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Fractale's Azuma Writes About Japan, Quake in NY Times

posted on by Daryl Bunao
Hiroki Azuma observes positive changes in Japan's national unity in editorial

Hiroki Azuma, the story creator for the ongoing fantasy anime Fractale, described his personal experience and observations of the March 11 earthquake (Tōhoku Chihō Taiheiyō-oki Jishin) and tsunami in the Thursday edition of the New York Times newspaper. As his nation responds to the disaster with nonstop relief efforts and government support, Azuma said that the character of the Japanese people is changing for the better:

I have never seen Japanese people thinking about and discussing "the public" this much. Only recently the Japanese people and the government were seen as indecisive and selfish, muddled with complaints and bickering. But now, they are boldly trying to defend the nation together, as if they are a changed people. To borrow an expression from the younger generation here, the Japanese people seem to have completely transformed their kyara (character).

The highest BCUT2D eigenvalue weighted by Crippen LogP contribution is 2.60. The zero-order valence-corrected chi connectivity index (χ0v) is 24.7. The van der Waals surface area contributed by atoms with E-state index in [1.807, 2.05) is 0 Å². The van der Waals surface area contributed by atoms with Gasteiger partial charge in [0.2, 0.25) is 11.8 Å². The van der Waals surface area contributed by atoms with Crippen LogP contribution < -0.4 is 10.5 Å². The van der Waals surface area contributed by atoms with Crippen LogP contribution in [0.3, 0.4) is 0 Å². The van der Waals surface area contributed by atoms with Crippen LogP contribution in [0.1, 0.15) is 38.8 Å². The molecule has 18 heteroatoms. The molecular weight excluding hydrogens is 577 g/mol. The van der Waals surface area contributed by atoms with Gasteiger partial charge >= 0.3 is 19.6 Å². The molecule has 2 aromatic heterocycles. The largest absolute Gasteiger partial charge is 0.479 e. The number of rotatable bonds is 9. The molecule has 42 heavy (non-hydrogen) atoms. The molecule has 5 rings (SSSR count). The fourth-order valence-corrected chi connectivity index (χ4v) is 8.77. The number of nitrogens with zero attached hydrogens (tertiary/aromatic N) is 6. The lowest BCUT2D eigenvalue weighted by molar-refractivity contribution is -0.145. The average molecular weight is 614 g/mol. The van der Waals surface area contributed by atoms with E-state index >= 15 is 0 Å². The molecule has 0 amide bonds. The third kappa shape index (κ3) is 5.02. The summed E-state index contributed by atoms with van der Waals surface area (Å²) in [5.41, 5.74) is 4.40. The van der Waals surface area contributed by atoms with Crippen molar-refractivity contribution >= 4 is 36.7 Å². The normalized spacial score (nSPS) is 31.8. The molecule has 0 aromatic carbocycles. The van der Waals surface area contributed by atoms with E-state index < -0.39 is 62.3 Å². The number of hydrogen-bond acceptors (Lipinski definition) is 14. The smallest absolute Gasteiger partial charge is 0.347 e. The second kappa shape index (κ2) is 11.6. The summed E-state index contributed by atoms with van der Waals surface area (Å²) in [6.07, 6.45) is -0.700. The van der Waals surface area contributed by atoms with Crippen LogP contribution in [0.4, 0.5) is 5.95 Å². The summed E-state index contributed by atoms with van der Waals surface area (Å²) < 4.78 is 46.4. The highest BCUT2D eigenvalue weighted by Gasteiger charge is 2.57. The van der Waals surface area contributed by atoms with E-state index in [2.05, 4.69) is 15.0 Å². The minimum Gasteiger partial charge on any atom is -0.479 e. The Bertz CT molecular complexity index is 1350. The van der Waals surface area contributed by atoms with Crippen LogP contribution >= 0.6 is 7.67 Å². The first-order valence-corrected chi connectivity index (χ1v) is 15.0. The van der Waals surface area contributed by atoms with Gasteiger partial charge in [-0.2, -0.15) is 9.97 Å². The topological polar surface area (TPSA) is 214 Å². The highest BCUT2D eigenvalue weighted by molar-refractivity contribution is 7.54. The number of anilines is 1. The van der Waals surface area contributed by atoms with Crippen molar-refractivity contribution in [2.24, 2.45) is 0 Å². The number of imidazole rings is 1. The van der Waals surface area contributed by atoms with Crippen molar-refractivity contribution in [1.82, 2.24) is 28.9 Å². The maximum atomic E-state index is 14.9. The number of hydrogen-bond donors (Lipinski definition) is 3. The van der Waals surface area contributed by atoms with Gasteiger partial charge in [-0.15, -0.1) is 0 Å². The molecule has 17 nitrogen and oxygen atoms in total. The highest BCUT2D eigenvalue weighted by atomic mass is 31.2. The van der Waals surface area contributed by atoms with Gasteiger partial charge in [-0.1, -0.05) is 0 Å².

Tokyo Governor Shintaro Ishihara had commented on Monday that the tsunami was "divine punishment" for Japan's "selfishness." Yutaka Yamamoto, the director of Fractale, had responded by saying that no divine punishment would indiscriminately affect innocent people and that Ishihara was not qualified to characterize Japan.

The full version of Hiroki's "For a Change, Proud to Be Japanese" article is available to read on the New York Times' website until March 28, when the site converts to a paid online subscription model.

[Via MangaCast]

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